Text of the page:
The Waiting Room – a perfect balance of vision, collaboration and execution

Waiting RoomCorningworks opened its tenth season with the thought-provoking dance theatre piece The Waiting Room. As we take our seats in the New Hazlett Theater, we are welcomed by the sight of a dimly lit coffin seemingly floating in darkness.

Beth Corning got her inspiration for The Waiting Room from the Jewish tradition of the Shomer, who serves as a guardian in that transition time between death and burial.  The role, keeping vigil, is viewed as an honor. But what do you do, think about, and pray for during those long hours sitting alone with a dead person?

As the stage lights come up signaling the start of the performance, you can’t help but notice the simplistic beauty of the coffin itself with its grained pine boards, varnished to a high sheen. The classic shape that instantly conveys its purpose.  Your own personal thoughts begin: “This tree gave its life to protect another after death.”

A woman, perhaps the undertaker, is on guard in the room. Samuel arrives. He is the Shomer for the night. The woman hurriedly leaves without much explanation. Upon her departure, the Shomer realizes he does not know the identity of the person he will stand vigil over.

The second thing you notice is how hauntingly quiet the theatre is. Except for the low rumbling of the theatres’ air conditioning system, there is not a sound to be heard. It is as if we are all alone, even while we are together.

Samuel begins to settle in. As a “Shomer for hire”, he has done this before. It is important for him to give the person in the coffin an identity in order to have a connection.  After he realizes he has brought the wrong bag with him,  (the one with his workout clothes instead of the bag with his cellphone and prayer book) he worries about how he will fill the hours ahead of him.

Corning eloquently sets the situation with just a few words. It is then you realize; since the lights came up, over ten minutes ago, there has not been a single dance step. There is not a single move, just the beautiful coffin, the Shomer, the silence broken but for a few words; and all of us are singularly watching.

After the requisite small talk between the Shomer and the corpse winds down. Samuel’s thoughts and memories begin to swirl. The sands of time start to pass as the Shomer recalls the milestones in his life; his mother, the house he grew up in. And so, the dance begins.

Corning on The Waiting Room:  “Death is the ultimate elephant in the room. We don’t talk about it.  98% of cultures don’t address death. Death, however,  is a catalyst for what life really is.”

Corning has long recognized that connections and our relationship with others are a crucial aspect of our lives. Free from the constraints of running a traditional dance company, she calls upon those connections to cast her works and to create the environment for the performance. You will note in the program bios, the performers, designers, author, choreographer, and director are not separated into groups, dancers and creatives, but are listed together in alphabetical order. This is a truly collaborative effort between all the artists involved.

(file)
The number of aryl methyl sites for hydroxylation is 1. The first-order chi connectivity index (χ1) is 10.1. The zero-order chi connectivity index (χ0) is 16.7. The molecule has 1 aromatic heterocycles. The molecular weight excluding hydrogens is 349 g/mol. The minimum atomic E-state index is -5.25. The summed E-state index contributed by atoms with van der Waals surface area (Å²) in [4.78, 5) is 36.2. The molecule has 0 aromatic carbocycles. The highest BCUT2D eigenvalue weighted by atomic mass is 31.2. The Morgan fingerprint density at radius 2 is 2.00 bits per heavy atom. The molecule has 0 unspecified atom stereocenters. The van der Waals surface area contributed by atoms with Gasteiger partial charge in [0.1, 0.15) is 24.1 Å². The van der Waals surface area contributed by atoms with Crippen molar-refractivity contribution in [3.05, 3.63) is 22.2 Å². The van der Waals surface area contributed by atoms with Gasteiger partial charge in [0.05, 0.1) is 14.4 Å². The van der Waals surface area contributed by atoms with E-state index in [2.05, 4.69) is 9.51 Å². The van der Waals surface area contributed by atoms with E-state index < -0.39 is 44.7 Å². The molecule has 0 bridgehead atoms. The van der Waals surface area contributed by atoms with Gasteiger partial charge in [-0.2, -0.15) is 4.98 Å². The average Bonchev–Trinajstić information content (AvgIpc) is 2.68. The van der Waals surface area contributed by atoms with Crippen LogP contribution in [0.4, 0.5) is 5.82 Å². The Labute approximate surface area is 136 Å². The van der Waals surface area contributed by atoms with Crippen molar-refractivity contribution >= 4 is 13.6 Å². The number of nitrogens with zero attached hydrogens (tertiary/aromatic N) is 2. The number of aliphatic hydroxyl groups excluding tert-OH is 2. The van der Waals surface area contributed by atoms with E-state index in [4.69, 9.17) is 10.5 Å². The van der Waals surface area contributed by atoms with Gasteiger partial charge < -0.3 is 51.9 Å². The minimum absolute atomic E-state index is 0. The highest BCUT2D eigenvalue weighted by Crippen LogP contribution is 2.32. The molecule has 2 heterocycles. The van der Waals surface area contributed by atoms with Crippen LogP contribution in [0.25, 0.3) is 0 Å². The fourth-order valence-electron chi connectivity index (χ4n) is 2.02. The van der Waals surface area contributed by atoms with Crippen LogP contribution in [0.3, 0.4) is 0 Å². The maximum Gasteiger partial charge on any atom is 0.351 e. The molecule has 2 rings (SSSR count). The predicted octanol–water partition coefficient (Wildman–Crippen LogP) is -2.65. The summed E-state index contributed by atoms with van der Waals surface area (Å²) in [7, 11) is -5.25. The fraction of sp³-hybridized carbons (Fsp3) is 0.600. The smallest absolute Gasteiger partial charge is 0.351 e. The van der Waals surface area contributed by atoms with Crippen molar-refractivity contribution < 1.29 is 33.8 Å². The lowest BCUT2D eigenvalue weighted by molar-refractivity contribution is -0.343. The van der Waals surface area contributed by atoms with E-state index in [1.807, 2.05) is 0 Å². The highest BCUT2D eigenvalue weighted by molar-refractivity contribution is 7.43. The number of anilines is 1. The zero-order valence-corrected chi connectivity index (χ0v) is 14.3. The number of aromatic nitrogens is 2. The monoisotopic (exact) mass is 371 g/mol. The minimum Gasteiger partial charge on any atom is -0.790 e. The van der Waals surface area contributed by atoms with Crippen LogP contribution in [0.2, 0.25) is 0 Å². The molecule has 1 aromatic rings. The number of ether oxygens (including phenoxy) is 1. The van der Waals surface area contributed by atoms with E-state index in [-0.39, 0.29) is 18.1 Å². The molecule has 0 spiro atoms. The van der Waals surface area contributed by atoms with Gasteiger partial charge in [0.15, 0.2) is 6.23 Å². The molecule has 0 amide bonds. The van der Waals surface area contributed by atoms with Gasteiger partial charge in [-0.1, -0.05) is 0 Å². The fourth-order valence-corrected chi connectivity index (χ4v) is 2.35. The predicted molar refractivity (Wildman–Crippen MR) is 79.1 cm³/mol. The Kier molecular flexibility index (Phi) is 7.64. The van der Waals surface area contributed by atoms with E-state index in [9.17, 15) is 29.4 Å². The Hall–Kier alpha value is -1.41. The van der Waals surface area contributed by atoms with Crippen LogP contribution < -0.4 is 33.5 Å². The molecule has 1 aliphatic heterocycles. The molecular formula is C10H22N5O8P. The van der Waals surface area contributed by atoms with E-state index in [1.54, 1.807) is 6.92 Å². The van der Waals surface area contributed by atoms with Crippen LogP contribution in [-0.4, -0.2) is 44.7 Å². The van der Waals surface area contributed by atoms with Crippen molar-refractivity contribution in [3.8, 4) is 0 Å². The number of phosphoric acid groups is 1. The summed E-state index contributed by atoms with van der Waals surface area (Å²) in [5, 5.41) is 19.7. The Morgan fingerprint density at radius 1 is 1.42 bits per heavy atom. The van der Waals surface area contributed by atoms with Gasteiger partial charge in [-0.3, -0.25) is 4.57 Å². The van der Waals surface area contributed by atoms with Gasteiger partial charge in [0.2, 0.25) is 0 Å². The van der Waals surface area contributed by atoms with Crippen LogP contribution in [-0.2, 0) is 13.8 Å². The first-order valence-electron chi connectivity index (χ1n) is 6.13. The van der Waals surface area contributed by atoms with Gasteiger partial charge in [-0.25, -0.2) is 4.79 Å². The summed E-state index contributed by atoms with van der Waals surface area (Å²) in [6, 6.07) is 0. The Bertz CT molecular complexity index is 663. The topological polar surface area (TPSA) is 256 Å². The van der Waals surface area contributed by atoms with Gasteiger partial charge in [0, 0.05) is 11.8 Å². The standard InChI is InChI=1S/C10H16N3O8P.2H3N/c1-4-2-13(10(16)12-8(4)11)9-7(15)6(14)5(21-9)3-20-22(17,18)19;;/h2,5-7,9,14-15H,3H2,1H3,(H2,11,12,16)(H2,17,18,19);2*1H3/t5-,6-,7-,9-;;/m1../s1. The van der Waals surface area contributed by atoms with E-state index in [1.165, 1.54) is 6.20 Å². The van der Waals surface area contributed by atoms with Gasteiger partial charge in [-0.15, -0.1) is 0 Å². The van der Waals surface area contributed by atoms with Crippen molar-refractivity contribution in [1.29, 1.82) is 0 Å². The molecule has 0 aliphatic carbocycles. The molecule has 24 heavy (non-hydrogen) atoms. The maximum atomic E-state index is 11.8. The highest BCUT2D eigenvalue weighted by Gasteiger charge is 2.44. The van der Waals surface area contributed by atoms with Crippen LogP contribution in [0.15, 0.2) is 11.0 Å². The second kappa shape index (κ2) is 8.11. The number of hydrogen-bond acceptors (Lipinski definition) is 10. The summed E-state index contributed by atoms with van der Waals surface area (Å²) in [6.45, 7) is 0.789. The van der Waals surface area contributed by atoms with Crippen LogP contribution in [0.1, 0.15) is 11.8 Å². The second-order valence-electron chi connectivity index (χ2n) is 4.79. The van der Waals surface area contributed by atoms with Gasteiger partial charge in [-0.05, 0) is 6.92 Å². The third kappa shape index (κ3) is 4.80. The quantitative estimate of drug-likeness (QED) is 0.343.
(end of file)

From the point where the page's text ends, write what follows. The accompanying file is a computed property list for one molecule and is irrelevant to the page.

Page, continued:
Jacob Goodman is Samuel, the Shomer. Corning cast Goodman because she wanted someone who could be a “real person.”  Goodman’s performance is both subtle and stunning in its believability. Goodman delivers what will surely be one of this season’s most memorable performances.

Corning, who is credited for choreography, concept, texts and costume design (with Lindsey Scherloum) also has a performance role as the Shomer’s mother. Catherine Meredith plays/dances several characters including a significant memory of Samuel’s growing up in a high rise. John Carson rounds out the cast, initially as a just silent observer. His talents are nebulous to this performance until he breaks out in a wistful song and we are left to wonder what his relationship is to the others.

The design collaborators are in Corning’s words “a design dream team” – with many of the work’s ideas coming from the designers. The projections designed and executed by Jakob Marsico and Jessica Medenbach are complex yet stylistically simplistic in keeping with Stephanie Mayer-Staley minimalist approach to the set design. Her design seamlessly facilitates the projections and reveals Samuel’s childhood memories.  The lighting design by Iain Court artfully shapes and sculpts the performers along with the performance space.

Corning’s choreography mostly avoids a frenetic pace in favor of an almost slow-motion approach that creates hauntingly powerful moments that reflect the journey of life. The dances will no doubt trigger your own memories of key moments in your life. There is a power in the choreography’s deliberate moves.

An example of the collaborative creative effort: Samuel comments on the pace of life, noting that if we were to stand still in one place long enough our shoes would eventually be covered over in dirt and we would be stuck in one place. He then proceeds to take off his shoes in anticipation of the long night. As he does, what seems to be an enormous amount of sand pours out from each of his shoes, which he then cleans up. At that moment we begin to hear what initially sounds like rain, only it is sand, a slow steady stream from on high in the theatre, glowing in light, the sands of time.

It is rare when the vision of the production’s creator and all of their collaborator’s ideas manifest themselves in perfect balance.  The Waiting Room has that balance, the ideal unity of creative vision that makes for a compelling, memorable, and thought-provoking work of art.

Come to The Waiting Room, in this case, you won’t be disappointed.

 Performances are today through September 9that the New Hazlet Theater. For tickets visit https://www.brownpapertickets.com/event/3515029

Categories: Archived Reviews

Tags: , , ,

%d bloggers like this: